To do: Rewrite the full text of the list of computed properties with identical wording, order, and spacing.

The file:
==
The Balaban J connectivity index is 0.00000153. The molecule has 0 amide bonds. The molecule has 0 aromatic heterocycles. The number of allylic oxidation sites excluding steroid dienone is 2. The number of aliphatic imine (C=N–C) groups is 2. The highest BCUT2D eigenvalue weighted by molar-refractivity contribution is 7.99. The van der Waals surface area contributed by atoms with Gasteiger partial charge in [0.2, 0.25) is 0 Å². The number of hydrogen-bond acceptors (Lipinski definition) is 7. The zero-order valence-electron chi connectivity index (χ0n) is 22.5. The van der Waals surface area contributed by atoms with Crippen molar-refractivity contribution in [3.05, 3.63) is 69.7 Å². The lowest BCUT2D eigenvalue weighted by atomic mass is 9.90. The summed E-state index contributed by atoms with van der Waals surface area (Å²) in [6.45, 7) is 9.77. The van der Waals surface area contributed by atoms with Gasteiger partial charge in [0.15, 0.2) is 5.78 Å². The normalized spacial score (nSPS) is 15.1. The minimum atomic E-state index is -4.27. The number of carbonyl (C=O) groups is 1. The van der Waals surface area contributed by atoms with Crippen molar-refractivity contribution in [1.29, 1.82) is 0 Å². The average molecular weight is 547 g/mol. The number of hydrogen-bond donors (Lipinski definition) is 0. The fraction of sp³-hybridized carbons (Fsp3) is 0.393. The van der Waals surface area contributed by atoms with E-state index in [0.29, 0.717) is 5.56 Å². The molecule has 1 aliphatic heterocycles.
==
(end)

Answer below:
The Balaban J connectivity index is 0.00000153. The molecule has 0 amide bonds. The molecule has 0 aromatic heterocycles. The number of allylic oxidation sites excluding steroid dienone is 2. The number of aliphatic imine (C=N–C) groups is 2. The highest BCUT2D eigenvalue weighted by molar-refractivity contribution is 7.99. The van der Waals surface area contributed by atoms with Gasteiger partial charge in [0.2, 0.25) is 0 Å². The number of hydrogen-bond acceptors (Lipinski definition) is 7. The zero-order valence-electron chi connectivity index (χ0n) is 22.5. The van der Waals surface area contributed by atoms with Crippen molar-refractivity contribution in [3.05, 3.63) is 69.7 Å². The lowest BCUT2D eigenvalue weighted by atomic mass is 9.90. The summed E-state index contributed by atoms with van der Waals surface area (Å²) in [6.45, 7) is 9.77. The van der Waals surface area contributed by atoms with Gasteiger partial charge in [0.15, 0.2) is 5.78 Å². The normalized spacial score (nSPS) is 15.1. The minimum atomic E-state index is -4.27. The number of carbonyl (C=O) groups is 1. The van der Waals surface area contributed by atoms with Crippen molar-refractivity contribution in [1.29, 1.82) is 0 Å². The average molecular weight is 547 g/mol. The number of hydrogen-bond donors (Lipinski definition) is 0. The fraction of sp³-hybridized carbons (Fsp3) is 0.393. The van der Waals surface area contributed by atoms with E-state index in [0.29, 0.717) is 5.56 Å². The molecule has 1 aliphatic heterocycles.